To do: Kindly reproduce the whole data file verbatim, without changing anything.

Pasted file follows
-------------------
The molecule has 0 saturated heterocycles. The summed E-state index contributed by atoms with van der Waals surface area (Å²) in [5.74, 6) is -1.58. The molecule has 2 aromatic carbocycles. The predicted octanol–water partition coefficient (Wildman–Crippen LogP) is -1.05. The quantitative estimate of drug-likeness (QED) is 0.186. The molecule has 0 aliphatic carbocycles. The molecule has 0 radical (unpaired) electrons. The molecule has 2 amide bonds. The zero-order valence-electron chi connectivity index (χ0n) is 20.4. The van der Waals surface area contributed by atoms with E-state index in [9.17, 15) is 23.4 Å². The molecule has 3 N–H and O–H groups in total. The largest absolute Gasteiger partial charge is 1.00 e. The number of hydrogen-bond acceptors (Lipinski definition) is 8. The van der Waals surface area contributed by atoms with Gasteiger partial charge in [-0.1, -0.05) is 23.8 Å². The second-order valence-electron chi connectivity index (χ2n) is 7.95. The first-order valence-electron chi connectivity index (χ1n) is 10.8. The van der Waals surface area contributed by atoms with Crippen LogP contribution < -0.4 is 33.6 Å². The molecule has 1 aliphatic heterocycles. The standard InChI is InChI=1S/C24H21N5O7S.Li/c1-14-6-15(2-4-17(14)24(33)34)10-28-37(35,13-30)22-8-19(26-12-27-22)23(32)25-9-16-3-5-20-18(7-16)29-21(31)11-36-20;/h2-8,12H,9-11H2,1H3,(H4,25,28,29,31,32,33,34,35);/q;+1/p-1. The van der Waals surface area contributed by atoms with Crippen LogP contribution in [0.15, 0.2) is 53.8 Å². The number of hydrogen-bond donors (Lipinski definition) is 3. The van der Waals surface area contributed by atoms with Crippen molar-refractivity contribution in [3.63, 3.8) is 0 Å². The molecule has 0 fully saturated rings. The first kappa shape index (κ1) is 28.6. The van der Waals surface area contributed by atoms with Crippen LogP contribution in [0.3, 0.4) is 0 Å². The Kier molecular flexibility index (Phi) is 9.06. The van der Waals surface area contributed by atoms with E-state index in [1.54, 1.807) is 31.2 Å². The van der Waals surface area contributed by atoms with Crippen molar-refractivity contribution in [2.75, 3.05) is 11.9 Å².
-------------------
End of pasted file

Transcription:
The molecule has 0 saturated heterocycles. The summed E-state index contributed by atoms with van der Waals surface area (Å²) in [5.74, 6) is -1.58. The molecule has 2 aromatic carbocycles. The predicted octanol–water partition coefficient (Wildman–Crippen LogP) is -1.05. The quantitative estimate of drug-likeness (QED) is 0.186. The molecule has 0 aliphatic carbocycles. The molecule has 0 radical (unpaired) electrons. The molecule has 2 amide bonds. The zero-order valence-electron chi connectivity index (χ0n) is 20.4. The van der Waals surface area contributed by atoms with E-state index in [9.17, 15) is 23.4 Å². The molecule has 3 N–H and O–H groups in total. The largest absolute Gasteiger partial charge is 1.00 e. The number of hydrogen-bond acceptors (Lipinski definition) is 8. The van der Waals surface area contributed by atoms with Gasteiger partial charge in [-0.1, -0.05) is 23.8 Å². The second-order valence-electron chi connectivity index (χ2n) is 7.95. The first-order valence-electron chi connectivity index (χ1n) is 10.8. The van der Waals surface area contributed by atoms with Crippen LogP contribution < -0.4 is 33.6 Å². The molecule has 1 aliphatic heterocycles. The standard InChI is InChI=1S/C24H21N5O7S.Li/c1-14-6-15(2-4-17(14)24(33)34)10-28-37(35,13-30)22-8-19(26-12-27-22)23(32)25-9-16-3-5-20-18(7-16)29-21(31)11-36-20;/h2-8,12H,9-11H2,1H3,(H4,25,28,29,31,32,33,34,35);/q;+1/p-1. The van der Waals surface area contributed by atoms with Crippen LogP contribution in [0.15, 0.2) is 53.8 Å². The number of hydrogen-bond donors (Lipinski definition) is 3. The van der Waals surface area contributed by atoms with Crippen molar-refractivity contribution in [3.63, 3.8) is 0 Å². The molecule has 0 fully saturated rings. The first kappa shape index (κ1) is 28.6. The van der Waals surface area contributed by atoms with Crippen LogP contribution in [0.3, 0.4) is 0 Å². The Kier molecular flexibility index (Phi) is 9.06. The van der Waals surface area contributed by atoms with E-state index in [1.54, 1.807) is 31.2 Å². The van der Waals surface area contributed by atoms with Crippen molar-refractivity contribution in [2.75, 3.05) is 11.9 Å².